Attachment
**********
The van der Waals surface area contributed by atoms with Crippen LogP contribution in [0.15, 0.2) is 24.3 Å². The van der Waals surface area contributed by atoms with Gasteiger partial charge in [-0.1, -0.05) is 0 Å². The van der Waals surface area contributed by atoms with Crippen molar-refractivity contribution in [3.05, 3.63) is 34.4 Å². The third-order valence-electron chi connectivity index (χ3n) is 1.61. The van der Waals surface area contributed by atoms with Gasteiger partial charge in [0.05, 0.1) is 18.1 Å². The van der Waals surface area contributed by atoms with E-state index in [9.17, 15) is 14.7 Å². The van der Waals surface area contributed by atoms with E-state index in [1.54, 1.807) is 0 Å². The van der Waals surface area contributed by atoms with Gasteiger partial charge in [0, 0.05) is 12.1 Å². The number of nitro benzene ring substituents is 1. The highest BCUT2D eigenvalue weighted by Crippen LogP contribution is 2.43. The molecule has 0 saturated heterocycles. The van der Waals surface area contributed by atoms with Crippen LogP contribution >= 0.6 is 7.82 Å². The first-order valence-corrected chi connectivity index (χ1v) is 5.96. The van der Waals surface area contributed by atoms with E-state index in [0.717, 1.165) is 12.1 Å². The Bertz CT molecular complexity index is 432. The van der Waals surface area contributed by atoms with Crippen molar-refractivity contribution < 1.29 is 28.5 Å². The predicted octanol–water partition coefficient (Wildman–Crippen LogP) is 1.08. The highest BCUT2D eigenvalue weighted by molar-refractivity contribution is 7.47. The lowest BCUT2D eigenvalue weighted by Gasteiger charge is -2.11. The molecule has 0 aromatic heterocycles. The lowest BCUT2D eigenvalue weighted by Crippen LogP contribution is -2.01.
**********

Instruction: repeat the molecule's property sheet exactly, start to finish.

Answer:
The van der Waals surface area contributed by atoms with Crippen LogP contribution in [0.15, 0.2) is 24.3 Å². The van der Waals surface area contributed by atoms with Gasteiger partial charge in [-0.1, -0.05) is 0 Å². The van der Waals surface area contributed by atoms with Crippen molar-refractivity contribution in [3.05, 3.63) is 34.4 Å². The third-order valence-electron chi connectivity index (χ3n) is 1.61. The van der Waals surface area contributed by atoms with Gasteiger partial charge in [0.05, 0.1) is 18.1 Å². The van der Waals surface area contributed by atoms with E-state index in [9.17, 15) is 14.7 Å². The van der Waals surface area contributed by atoms with E-state index in [1.54, 1.807) is 0 Å². The van der Waals surface area contributed by atoms with Gasteiger partial charge in [0, 0.05) is 12.1 Å². The number of nitro benzene ring substituents is 1. The highest BCUT2D eigenvalue weighted by Crippen LogP contribution is 2.43. The molecule has 0 saturated heterocycles. The van der Waals surface area contributed by atoms with Crippen LogP contribution >= 0.6 is 7.82 Å². The first-order valence-corrected chi connectivity index (χ1v) is 5.96. The van der Waals surface area contributed by atoms with E-state index in [0.717, 1.165) is 12.1 Å². The Bertz CT molecular complexity index is 432. The van der Waals surface area contributed by atoms with Crippen molar-refractivity contribution < 1.29 is 28.5 Å². The predicted octanol–water partition coefficient (Wildman–Crippen LogP) is 1.08. The highest BCUT2D eigenvalue weighted by molar-refractivity contribution is 7.47. The lowest BCUT2D eigenvalue weighted by Gasteiger charge is -2.11. The molecule has 0 aromatic heterocycles. The lowest BCUT2D eigenvalue weighted by Crippen LogP contribution is -2.01.